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Thread: Wiring a garage receptacle circuit?

  1. #1
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    Wiring a garage receptacle circuit?

    When wiring a garage i realize the circuit should be rated at 20 amps and be gfci protected but im not clear on the spacing between receptacles

  2. #2
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    It could be 15, 20 or 30 amp depending on what you need to feed.

    As far as spacing, there is none. You can put as many or as few receptacles as the owner wants.

  3. #3
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    Probably a good idea to come out of the line side of your garage GFCI and hit the door opener receptacles. Some door openers don't like to be on GFCI's for reasons that are a bit unclear to me.

  4. #4
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    Best check wat that gdo requires to see if it can share that 15 amp circuit

  5. #5
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    I have wired an entire garage on one 20 amp circuit, including the GDO's (they were on the load side of the GFCI as well). I've never had a problem with the breaker tripping or the GFCI tripping, other than one time for an unknown reason.

  6. #6
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    Quote Originally Posted by peter d
    I've never had a problem with the breaker tripping or the GFCI tripping, other than one time for an unknown reason.
    It's the "Excellerator" and similar garage door openers that have DC motors with some sort of DC drive in the opener that cause the problems with GFCI's. That's a small percentage of openers, but I'd rather not get caught with my pants down, when the GDO receptacles really don't need GFCI protection anyhow.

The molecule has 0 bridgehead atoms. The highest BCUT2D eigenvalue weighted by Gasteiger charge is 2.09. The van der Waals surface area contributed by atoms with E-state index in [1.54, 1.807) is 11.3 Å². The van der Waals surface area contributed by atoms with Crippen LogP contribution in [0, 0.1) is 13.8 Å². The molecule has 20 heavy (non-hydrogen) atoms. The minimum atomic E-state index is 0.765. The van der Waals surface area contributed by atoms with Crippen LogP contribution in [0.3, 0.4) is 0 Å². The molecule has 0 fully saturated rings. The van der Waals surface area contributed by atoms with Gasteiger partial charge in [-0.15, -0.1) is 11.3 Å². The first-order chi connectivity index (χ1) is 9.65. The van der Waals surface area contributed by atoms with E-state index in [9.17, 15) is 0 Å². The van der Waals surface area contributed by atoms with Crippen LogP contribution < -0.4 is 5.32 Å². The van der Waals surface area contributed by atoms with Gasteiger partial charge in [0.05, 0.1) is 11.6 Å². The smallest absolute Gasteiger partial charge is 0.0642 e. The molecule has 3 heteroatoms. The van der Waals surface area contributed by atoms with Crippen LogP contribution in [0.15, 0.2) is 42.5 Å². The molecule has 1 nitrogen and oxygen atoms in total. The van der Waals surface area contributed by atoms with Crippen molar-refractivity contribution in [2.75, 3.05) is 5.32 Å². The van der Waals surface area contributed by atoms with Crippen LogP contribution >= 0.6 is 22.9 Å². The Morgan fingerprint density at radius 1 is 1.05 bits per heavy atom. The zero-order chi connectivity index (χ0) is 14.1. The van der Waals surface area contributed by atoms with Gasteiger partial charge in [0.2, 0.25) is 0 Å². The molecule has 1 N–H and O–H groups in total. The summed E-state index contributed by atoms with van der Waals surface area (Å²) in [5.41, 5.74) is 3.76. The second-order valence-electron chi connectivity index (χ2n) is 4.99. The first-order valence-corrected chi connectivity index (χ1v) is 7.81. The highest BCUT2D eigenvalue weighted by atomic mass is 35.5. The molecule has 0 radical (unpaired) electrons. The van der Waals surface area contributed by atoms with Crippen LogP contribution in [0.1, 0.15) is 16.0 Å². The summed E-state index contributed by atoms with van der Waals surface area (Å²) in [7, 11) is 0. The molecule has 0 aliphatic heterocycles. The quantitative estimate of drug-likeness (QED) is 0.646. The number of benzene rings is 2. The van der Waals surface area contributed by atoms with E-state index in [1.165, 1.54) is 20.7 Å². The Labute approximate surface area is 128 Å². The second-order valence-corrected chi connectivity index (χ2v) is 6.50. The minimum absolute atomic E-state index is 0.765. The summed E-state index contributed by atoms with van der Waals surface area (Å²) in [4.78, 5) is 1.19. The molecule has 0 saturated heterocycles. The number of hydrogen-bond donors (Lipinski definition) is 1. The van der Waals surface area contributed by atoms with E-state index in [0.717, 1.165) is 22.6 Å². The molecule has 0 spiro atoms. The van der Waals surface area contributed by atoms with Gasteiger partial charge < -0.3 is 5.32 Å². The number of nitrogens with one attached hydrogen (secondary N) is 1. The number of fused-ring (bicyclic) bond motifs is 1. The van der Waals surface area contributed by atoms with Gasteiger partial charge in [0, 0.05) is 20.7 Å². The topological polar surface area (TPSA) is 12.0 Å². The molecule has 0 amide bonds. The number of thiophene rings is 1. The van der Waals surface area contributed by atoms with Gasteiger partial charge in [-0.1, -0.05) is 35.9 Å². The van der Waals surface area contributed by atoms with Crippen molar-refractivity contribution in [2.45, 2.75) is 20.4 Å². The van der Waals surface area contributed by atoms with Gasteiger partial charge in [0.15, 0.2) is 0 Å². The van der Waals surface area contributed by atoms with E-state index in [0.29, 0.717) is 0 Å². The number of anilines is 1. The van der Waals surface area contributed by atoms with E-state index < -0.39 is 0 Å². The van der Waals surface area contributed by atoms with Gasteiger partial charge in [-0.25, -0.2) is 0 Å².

7. #7
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    I never put the DO on load side in case the GFI should trip, whether the fault of the DO or not, and HO does not come home to a non-functioning opener. As far as size and spacing of receptacles, 15a ccircuit is fine, as mentioned earlier, and all you need is one, as long as it is not single outlet for appliance. I do like to combine garage recept with outdoor recept to cut down on # of GFI and convenient location for outside GFI control. All that depends on distance and quantity of receptacles, though.
    Thom

    There is no greater sign of wealth than the ability to throw away food.

  8. #8
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    Quote Originally Posted by 360Youth
    I never put the DO on load side in case the GFI should trip, whether the fault of the DO or not, and HO does not come home to a non-functioning opener.
    Under the 2008 NEC I believe that option will disappear, if I recall correctly all 15 and 20 amp 125 volt garage receptacle will have to be GFCI protected.

  9. #9
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    You are correct Sir......
    2008 NEC Code -
    (A) Dwelling Units. All 125-volt, single-phase, 15- and
    20-ampere receptacles installed in the locations specified in
    (1) through (8) shall have ground-fault circuit-interrupter
    protection for personnel.
    (1) Bathrooms
    (2) Garages, and also accessory buildings that have a floor
    located at or below grade level not intended as habitable
    rooms and limited to storage areas, work areas,
    and areas of similar use [ROP 2–50]
    [ROP 2–40, 2–41, 2–51]

    Below are the exceptions that were removed for 2008 cycle:

    Exception No. 1 to (2): Receptacles that are not readily
    accessible.
    Exception No. 2 to (2): A single receptacle or a duplex receptacle
    for two appliances located within dedicated space for
    each appliance that, in normal use, is not easily moved from
    one place to another and that is cord-and-plug connected in
    accordance with 400.7(A)(6), (A)(7), or (A)(8).

  10. #10
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    look at al this inside info.....I heard there was a requirement for the use of tamper proof outlets in residencial occupancies in the 2008? anyone heard that..
    Life is temporary, heaven is forever. live life like it is your only chance to make a difference..

    to do nothing is the surest way to achieve nothing..

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